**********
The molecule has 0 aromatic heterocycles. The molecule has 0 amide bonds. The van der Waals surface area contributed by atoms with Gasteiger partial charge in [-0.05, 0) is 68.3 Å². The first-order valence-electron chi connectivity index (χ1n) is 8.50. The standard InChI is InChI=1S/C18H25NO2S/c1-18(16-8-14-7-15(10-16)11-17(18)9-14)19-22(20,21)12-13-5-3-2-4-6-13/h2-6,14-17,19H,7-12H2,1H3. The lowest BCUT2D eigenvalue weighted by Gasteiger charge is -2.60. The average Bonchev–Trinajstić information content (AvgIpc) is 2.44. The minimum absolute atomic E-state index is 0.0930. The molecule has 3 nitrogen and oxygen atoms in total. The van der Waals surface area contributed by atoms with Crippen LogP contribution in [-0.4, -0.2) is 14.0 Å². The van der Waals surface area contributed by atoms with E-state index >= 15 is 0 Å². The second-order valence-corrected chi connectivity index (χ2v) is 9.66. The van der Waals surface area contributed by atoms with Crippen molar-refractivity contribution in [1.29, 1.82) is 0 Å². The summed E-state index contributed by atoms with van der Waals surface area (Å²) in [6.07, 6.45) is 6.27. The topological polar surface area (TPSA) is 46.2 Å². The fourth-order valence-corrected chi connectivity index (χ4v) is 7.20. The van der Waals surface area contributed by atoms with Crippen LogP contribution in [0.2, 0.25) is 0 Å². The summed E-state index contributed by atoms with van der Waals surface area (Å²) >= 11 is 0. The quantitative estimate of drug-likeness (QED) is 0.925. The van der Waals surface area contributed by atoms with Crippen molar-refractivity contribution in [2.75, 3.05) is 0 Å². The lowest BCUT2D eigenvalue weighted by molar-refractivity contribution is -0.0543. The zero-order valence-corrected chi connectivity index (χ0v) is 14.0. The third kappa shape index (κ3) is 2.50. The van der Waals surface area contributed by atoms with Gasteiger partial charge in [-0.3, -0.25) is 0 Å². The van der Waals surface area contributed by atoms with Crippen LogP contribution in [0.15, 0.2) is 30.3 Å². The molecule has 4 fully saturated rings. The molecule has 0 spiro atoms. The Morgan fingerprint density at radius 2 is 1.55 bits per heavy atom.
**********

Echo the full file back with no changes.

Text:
The molecule has 0 aromatic heterocycles. The molecule has 0 amide bonds. The van der Waals surface area contributed by atoms with Gasteiger partial charge in [-0.05, 0) is 68.3 Å². The first-order valence-electron chi connectivity index (χ1n) is 8.50. The standard InChI is InChI=1S/C18H25NO2S/c1-18(16-8-14-7-15(10-16)11-17(18)9-14)19-22(20,21)12-13-5-3-2-4-6-13/h2-6,14-17,19H,7-12H2,1H3. The lowest BCUT2D eigenvalue weighted by Gasteiger charge is -2.60. The average Bonchev–Trinajstić information content (AvgIpc) is 2.44. The minimum absolute atomic E-state index is 0.0930. The molecule has 3 nitrogen and oxygen atoms in total. The van der Waals surface area contributed by atoms with Crippen LogP contribution in [-0.4, -0.2) is 14.0 Å². The van der Waals surface area contributed by atoms with E-state index >= 15 is 0 Å². The second-order valence-corrected chi connectivity index (χ2v) is 9.66. The van der Waals surface area contributed by atoms with Crippen molar-refractivity contribution in [1.29, 1.82) is 0 Å². The summed E-state index contributed by atoms with van der Waals surface area (Å²) in [6.07, 6.45) is 6.27. The topological polar surface area (TPSA) is 46.2 Å². The fourth-order valence-corrected chi connectivity index (χ4v) is 7.20. The van der Waals surface area contributed by atoms with Crippen LogP contribution in [0.2, 0.25) is 0 Å². The summed E-state index contributed by atoms with van der Waals surface area (Å²) >= 11 is 0. The quantitative estimate of drug-likeness (QED) is 0.925. The van der Waals surface area contributed by atoms with Crippen molar-refractivity contribution in [2.75, 3.05) is 0 Å². The lowest BCUT2D eigenvalue weighted by molar-refractivity contribution is -0.0543. The zero-order valence-corrected chi connectivity index (χ0v) is 14.0. The third kappa shape index (κ3) is 2.50. The van der Waals surface area contributed by atoms with Gasteiger partial charge in [-0.3, -0.25) is 0 Å². The van der Waals surface area contributed by atoms with Crippen LogP contribution in [0.15, 0.2) is 30.3 Å². The molecule has 4 fully saturated rings. The molecule has 0 spiro atoms. The Morgan fingerprint density at radius 2 is 1.55 bits per heavy atom.